"At every family gathering there's an empty chair that will never be filled," said Schneider, Thompson's mother. "Linda was - is a wonderful daughter that will live forever in my heart." "Linda will be forever 29," Olson said. "Her two children have grown and flourished. We have a wonderful family and we'll be OK."


Canadian Coalition to Abolish the Death Penalty

(Hawkins Homepage)

Artist And Writer on On Death Row, Oklahoma Excerpt From A Letter Written By Don:

"I am an artist and awarded writer...I especially have something to say to troubled youth and people who are involved in that work. I may only have 18 - 20 months left and would like to share some wisdom and reality with all who have an ear of concern. I wish to have the opportunity of sharing with penpals. Especially anyone doing a college paper on Capital Punishment. Thank you for caring." --- Don W. Hawkins

WRITINGS BY DON HAWKINS:

On Death Row, Christmas Just Another Day

The Price Of Revenge

The Long Walk

Its Too Late - A Poem

ART By DON HAWKINS

Don would appreciate recieving your mail ! Please Write:

Mr Don W. Hawkins
# 153687 HSW - 4
PO Box 97
McAlester, OK 74502 USA


THE LONG WALK

10:42 P.M. September 9-10, 1990

By Don Hawkins, Oklahoma Death Row Inmate

What are the right words for expressing one's feelings at a time like this? How can I spell out the tears that roll down my cheeks, the tightness in my jaws, the lump in my throat? I'm lying here on my bunk in my cell listening to the radio and watching a T.V. program called "The Ultimate Debt."

This morning I was awakened by the sound of shuffling feet outside my cell door. As l remember them there, I see the wardens, major, captain, and the goon squad made up of fifteen of the biggest prison guards wearing black jumpsuits, helmets with face shields and carrying long knight sticks. Each man is ready to take control of any trouble there may be. The lead man of the group is holding in front of him a 2' x 4' plexiglas eleetronic shield. I've heard it is charged with 10,000 volts and if hit with it a person will forget who he is for a while.

They are standing in front of my friend Chuck Coleman's cell, talking to him. He is dressed in new prison blues and looks to he ready to go with them. This time they won't handcuff him to move him outside of his cell.  The warden decided to let him be a man today and not treat him like an animal when moving him. This is called "letting him keep his dignity."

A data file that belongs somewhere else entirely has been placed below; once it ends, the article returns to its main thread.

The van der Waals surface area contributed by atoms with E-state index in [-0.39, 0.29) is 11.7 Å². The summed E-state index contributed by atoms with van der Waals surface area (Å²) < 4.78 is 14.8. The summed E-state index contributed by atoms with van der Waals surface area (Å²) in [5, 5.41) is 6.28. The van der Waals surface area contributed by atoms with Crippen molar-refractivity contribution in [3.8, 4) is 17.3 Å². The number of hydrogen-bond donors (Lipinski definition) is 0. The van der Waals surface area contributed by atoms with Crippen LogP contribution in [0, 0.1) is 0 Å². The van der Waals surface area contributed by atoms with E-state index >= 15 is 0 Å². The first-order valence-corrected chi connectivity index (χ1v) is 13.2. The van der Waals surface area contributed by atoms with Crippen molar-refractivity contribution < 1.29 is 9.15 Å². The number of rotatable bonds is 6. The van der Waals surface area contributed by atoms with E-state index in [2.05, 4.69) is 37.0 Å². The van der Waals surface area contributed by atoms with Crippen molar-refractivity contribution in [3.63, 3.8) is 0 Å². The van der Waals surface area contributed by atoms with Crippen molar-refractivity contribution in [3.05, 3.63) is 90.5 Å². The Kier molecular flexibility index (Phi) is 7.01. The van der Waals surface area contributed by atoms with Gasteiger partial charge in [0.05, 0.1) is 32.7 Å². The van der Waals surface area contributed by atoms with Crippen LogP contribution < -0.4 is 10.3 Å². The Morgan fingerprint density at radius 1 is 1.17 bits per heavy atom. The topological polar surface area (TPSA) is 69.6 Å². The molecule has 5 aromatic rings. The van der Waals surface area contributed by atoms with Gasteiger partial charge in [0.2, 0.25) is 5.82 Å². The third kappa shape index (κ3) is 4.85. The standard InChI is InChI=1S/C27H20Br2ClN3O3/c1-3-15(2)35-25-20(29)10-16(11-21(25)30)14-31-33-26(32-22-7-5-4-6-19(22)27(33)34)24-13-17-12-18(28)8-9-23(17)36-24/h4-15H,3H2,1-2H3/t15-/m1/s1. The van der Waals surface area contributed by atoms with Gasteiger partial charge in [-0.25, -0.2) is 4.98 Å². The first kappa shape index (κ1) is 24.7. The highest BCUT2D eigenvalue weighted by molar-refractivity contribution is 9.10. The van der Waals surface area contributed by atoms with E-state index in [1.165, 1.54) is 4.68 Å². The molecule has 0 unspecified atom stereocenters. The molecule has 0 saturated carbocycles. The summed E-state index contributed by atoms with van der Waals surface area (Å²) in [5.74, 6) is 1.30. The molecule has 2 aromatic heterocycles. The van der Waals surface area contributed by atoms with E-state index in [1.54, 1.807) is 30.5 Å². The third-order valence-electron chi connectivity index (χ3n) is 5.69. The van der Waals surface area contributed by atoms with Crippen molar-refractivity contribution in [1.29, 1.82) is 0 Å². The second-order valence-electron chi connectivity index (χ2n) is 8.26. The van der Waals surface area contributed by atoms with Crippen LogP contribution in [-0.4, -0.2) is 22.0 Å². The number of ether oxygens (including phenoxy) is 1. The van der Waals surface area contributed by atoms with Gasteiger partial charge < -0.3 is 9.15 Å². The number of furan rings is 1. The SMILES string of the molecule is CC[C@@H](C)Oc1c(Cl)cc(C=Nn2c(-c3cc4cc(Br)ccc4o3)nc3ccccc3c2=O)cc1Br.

Chuck has made this same walk several times before, but this time he just looks different.  There's a sense of nervousness showing on his pale colored face.  In his hand is a fairly large Bible. The door is opening now, and Chuck steps out with his arms raised. The warden pats him down, being sure to check every area of his outer body form.

A woman viewing this with a video camera is ready to get every detail.  If there's an incident, they'll have it on tape as they restrain him with whatever force is necessary. The warden and Chuck exchange a few words about the property in his cell and then they move on down the run to the security gate. I watch them as they move as a group through the sally port doors and out into the rotunda where they disappear from my view. I lay my mirror down and feel an anger rise up in me. For a moment I seemed to he searching for a reasonable thought to give meaning to this experience.

The pretty black assistant warden has stayed behind and is standing here in front of my cell by Chuck's door.  After about fifteen minute, one of the other wardens from the group that led Chuck out comes back and joins her to pack up Chuck's property. After a minute or two they are joined by the unit case manager.

I go back into the back of my cell and lie down. I wonder just what these people must be feeling as they handle Chuck's personal things,putting them into boxes. This it the first time these prison heads have had to pack up a man's property. Finally I drift off to sleep.

It's about noon as I wake up. It had been a long night Chuck, my good brother Randle, and I had been talking most of the night about the sovereign will of God.  Several time, I'd have to pull back from the conversation and dry my eyes. All three of us were having a hard time being strong.

After eating my lunch I go out on the yard to get out of this building. It is just too quiet all of a sudden. For once in over twenty years the men were facing a paper tiger coming alive and putting fear into the air. Other than an occasional shout of victory from one of the men who has just beat another handball game, no one seems to be willing to talk on the yard  either.  It's a long hour of silent yard time.

Once back inside, I catch myself wanting to holler over at Chuck to past the time of day, only to see the empty cell peering at me. Every so often there isa news special on T.V. giving an update on Chuck's situation.   I am hoping for good news sol can look for the goon squad to be bringing him back, this time in handcuff's as they had done the previous time he took the long walk.